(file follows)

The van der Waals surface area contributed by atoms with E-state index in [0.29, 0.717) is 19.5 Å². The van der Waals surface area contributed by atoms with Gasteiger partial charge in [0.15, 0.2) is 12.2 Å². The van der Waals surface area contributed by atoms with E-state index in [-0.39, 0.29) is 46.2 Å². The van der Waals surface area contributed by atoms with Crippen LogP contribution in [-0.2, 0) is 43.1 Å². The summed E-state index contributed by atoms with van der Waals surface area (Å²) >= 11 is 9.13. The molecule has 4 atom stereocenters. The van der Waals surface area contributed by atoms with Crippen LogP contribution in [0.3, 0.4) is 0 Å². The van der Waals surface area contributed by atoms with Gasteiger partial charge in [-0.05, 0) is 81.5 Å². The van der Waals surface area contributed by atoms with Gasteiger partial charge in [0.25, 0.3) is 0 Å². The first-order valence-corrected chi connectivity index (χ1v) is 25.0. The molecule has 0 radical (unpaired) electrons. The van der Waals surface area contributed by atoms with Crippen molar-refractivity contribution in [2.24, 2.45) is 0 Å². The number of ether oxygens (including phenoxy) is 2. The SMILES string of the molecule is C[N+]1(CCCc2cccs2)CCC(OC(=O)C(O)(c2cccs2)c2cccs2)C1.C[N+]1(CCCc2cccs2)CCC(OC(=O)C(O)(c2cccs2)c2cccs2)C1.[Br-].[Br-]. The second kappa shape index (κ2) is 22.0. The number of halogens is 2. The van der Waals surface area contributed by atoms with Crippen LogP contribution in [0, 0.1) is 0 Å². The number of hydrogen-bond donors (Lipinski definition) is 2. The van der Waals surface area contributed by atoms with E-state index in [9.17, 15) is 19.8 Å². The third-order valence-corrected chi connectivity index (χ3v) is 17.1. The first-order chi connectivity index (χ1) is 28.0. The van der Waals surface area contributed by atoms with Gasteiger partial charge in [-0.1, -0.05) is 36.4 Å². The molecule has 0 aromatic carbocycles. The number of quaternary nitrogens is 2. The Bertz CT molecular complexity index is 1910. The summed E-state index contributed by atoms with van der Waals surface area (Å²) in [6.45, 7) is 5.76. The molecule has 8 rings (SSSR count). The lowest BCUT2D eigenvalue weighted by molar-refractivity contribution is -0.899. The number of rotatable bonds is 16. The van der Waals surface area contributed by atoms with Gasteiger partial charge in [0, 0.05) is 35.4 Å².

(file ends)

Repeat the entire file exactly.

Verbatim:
The van der Waals surface area contributed by atoms with E-state index in [0.29, 0.717) is 19.5 Å². The van der Waals surface area contributed by atoms with Gasteiger partial charge in [0.15, 0.2) is 12.2 Å². The van der Waals surface area contributed by atoms with E-state index in [-0.39, 0.29) is 46.2 Å². The van der Waals surface area contributed by atoms with Crippen LogP contribution in [-0.2, 0) is 43.1 Å². The summed E-state index contributed by atoms with van der Waals surface area (Å²) >= 11 is 9.13. The molecule has 4 atom stereocenters. The van der Waals surface area contributed by atoms with Crippen LogP contribution in [0.3, 0.4) is 0 Å². The van der Waals surface area contributed by atoms with Gasteiger partial charge in [-0.05, 0) is 81.5 Å². The van der Waals surface area contributed by atoms with Gasteiger partial charge in [0.25, 0.3) is 0 Å². The first-order valence-corrected chi connectivity index (χ1v) is 25.0. The molecule has 0 radical (unpaired) electrons. The van der Waals surface area contributed by atoms with Crippen molar-refractivity contribution in [2.24, 2.45) is 0 Å². The number of ether oxygens (including phenoxy) is 2. The SMILES string of the molecule is C[N+]1(CCCc2cccs2)CCC(OC(=O)C(O)(c2cccs2)c2cccs2)C1.C[N+]1(CCCc2cccs2)CCC(OC(=O)C(O)(c2cccs2)c2cccs2)C1.[Br-].[Br-]. The second kappa shape index (κ2) is 22.0. The number of halogens is 2. The van der Waals surface area contributed by atoms with Crippen LogP contribution in [0, 0.1) is 0 Å². The number of hydrogen-bond donors (Lipinski definition) is 2. The van der Waals surface area contributed by atoms with E-state index in [9.17, 15) is 19.8 Å². The third-order valence-corrected chi connectivity index (χ3v) is 17.1. The first-order chi connectivity index (χ1) is 28.0. The van der Waals surface area contributed by atoms with Gasteiger partial charge in [-0.1, -0.05) is 36.4 Å². The molecule has 0 aromatic carbocycles. The number of quaternary nitrogens is 2. The Bertz CT molecular complexity index is 1910. The summed E-state index contributed by atoms with van der Waals surface area (Å²) in [6.45, 7) is 5.76. The molecule has 8 rings (SSSR count). The lowest BCUT2D eigenvalue weighted by molar-refractivity contribution is -0.899. The number of rotatable bonds is 16. The van der Waals surface area contributed by atoms with Gasteiger partial charge in [0, 0.05) is 35.4 Å².